The unstable and unlikely market has led farmers to be less incentivized to make investments in better seeds, fertilizers, or farm equipment. Tomato Jos will offer these farmers forward contracts where they will buy all tomatoes passing a quality test. The tomatoes will then be harvested and transported by Tomato Jos and turned into paste. Then the farmers are provided with farming equipment, better seeds, and fertilizers.
Another problem for tomato paste production in Nigeria is the tomatoes produced are often not ideal for paste production. They are watery, full of seeds, and not as sweet. The improved seeds and different growing practices should solve these problems and produce a tomato more suitable to be turned into paste. Kiernan is currently in Nigeria creating a greenhouse for tomato seedlings, working with local farmers, and securing processing and packaging equipment and facilities.
LOCAL COMPETITION AND ECONOMIC IMPACT
In 2013, Aliko Dangote, Africa’s richest person, splashed headlines by announcing his plans for creating a tomato paste plant in Nigeria. The billionaire teamed up with the country’s central bank to create a $25 million tomato paste factory and is supposed to boost income for 8,000 farmers. According to Kiernan, this has yet to happen. But it also serves as proof of the need and opportunity.
There are a few tomato paste factories in Nigeria but Kiernan says they get tomatoes from outside of the country. This drives the cost of the paste up and is just one step removed from importing product completely from China—which matters to Nigerians who seek local and fresh food.
According to a McKinsey report, Nigerians are incredibly loyal to brands. If they like your brand, 70% of them will most likely continue to buy your product. Half of the country is mainly concerned with freshness of food when grocery shopping. Still, the underlying goal is to shift more of the country’s economy from gas and oil to agriculture and boost income for local farmers.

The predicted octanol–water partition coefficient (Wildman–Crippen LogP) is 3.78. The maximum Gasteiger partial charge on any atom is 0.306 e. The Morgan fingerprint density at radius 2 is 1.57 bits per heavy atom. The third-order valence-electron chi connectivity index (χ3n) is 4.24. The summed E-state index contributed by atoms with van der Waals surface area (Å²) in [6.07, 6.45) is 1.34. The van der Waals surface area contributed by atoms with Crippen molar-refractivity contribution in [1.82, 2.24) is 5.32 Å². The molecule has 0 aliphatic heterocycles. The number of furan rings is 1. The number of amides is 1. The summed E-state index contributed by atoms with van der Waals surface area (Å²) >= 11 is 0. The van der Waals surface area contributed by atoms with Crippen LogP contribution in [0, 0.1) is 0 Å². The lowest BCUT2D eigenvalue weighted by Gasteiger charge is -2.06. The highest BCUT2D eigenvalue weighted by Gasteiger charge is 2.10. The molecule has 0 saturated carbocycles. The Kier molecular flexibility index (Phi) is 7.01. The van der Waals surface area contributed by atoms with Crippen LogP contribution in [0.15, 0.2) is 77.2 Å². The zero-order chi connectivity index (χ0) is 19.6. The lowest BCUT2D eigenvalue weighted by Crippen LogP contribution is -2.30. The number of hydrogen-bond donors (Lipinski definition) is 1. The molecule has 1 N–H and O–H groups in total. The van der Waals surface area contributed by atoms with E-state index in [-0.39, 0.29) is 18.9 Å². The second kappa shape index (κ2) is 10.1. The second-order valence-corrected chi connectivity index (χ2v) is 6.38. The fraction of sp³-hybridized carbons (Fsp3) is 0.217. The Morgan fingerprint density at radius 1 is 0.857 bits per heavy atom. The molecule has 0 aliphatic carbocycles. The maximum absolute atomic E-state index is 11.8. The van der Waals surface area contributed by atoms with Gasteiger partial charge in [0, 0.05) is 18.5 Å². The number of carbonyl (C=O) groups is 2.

“As it stands, a farmer may make $1,000 a season,” Kiernan says. “Through the Tomato Jos program a farmer can earn $5,000 a season.”
Despite the award from the HBS New Venture Competition, funding is still needed to expand operations for Tomato Jos to ensure a quality product. Mehta says the model is what is best for the farmers but the final key is translating that into what the consumer wants.
“To get this to work well, we need to get the right tomatoes in the right way,” Mehta says. “We really want to help change lives in rural Nigeria. We are going to test on a small scale first, then raise the funds and produce the first large-scale batch of paste.”
A Kickstarter campaign was released yesterday (Oct. 15) to help generate the funds to produce the paste on at a high amount.
“I fundamentally believe this is where the productivity from agriculture is going to come in the future,” Kiernan says. “This is the continent that will feed the entire world in the next 30 years. We want to do it right and help the farmers increase income. We want to become an agribusiness.”